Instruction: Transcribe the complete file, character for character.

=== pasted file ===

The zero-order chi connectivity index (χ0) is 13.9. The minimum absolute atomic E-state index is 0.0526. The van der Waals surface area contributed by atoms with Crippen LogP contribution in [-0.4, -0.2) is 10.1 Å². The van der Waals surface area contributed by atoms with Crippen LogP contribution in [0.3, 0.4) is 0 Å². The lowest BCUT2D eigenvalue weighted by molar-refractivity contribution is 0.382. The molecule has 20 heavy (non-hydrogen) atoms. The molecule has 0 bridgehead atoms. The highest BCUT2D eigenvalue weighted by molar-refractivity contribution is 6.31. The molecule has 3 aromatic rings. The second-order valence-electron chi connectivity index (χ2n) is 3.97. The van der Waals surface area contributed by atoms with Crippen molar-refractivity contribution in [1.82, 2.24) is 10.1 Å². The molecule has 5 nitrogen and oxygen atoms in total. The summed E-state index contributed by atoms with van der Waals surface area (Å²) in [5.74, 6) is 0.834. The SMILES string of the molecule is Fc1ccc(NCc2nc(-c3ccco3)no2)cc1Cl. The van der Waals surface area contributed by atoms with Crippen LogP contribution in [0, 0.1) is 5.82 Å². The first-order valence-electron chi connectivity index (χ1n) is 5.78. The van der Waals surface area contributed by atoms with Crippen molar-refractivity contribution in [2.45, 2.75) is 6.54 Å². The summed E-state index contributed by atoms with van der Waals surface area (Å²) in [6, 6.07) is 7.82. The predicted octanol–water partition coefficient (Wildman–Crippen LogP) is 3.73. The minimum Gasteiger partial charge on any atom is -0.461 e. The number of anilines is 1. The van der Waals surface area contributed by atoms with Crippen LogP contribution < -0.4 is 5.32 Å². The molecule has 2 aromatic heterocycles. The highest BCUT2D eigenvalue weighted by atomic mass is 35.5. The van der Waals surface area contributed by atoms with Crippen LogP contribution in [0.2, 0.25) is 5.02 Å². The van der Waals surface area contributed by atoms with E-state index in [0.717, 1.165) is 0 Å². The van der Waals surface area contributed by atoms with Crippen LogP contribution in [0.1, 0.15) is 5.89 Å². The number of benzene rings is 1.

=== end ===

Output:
The zero-order chi connectivity index (χ0) is 13.9. The minimum absolute atomic E-state index is 0.0526. The van der Waals surface area contributed by atoms with Crippen LogP contribution in [-0.4, -0.2) is 10.1 Å². The van der Waals surface area contributed by atoms with Crippen LogP contribution in [0.3, 0.4) is 0 Å². The lowest BCUT2D eigenvalue weighted by molar-refractivity contribution is 0.382. The molecule has 20 heavy (non-hydrogen) atoms. The molecule has 0 bridgehead atoms. The highest BCUT2D eigenvalue weighted by molar-refractivity contribution is 6.31. The molecule has 3 aromatic rings. The second-order valence-electron chi connectivity index (χ2n) is 3.97. The van der Waals surface area contributed by atoms with Crippen molar-refractivity contribution in [1.82, 2.24) is 10.1 Å². The molecule has 5 nitrogen and oxygen atoms in total. The summed E-state index contributed by atoms with van der Waals surface area (Å²) in [5.74, 6) is 0.834. The SMILES string of the molecule is Fc1ccc(NCc2nc(-c3ccco3)no2)cc1Cl. The van der Waals surface area contributed by atoms with Crippen LogP contribution in [0, 0.1) is 5.82 Å². The first-order valence-electron chi connectivity index (χ1n) is 5.78. The van der Waals surface area contributed by atoms with Crippen molar-refractivity contribution in [2.45, 2.75) is 6.54 Å². The summed E-state index contributed by atoms with van der Waals surface area (Å²) in [6, 6.07) is 7.82. The predicted octanol–water partition coefficient (Wildman–Crippen LogP) is 3.73. The minimum Gasteiger partial charge on any atom is -0.461 e. The number of anilines is 1. The van der Waals surface area contributed by atoms with Crippen LogP contribution < -0.4 is 5.32 Å². The molecule has 2 aromatic heterocycles. The highest BCUT2D eigenvalue weighted by atomic mass is 35.5. The van der Waals surface area contributed by atoms with Crippen LogP contribution in [0.2, 0.25) is 5.02 Å². The van der Waals surface area contributed by atoms with E-state index in [0.717, 1.165) is 0 Å². The van der Waals surface area contributed by atoms with Crippen LogP contribution in [0.1, 0.15) is 5.89 Å². The number of benzene rings is 1.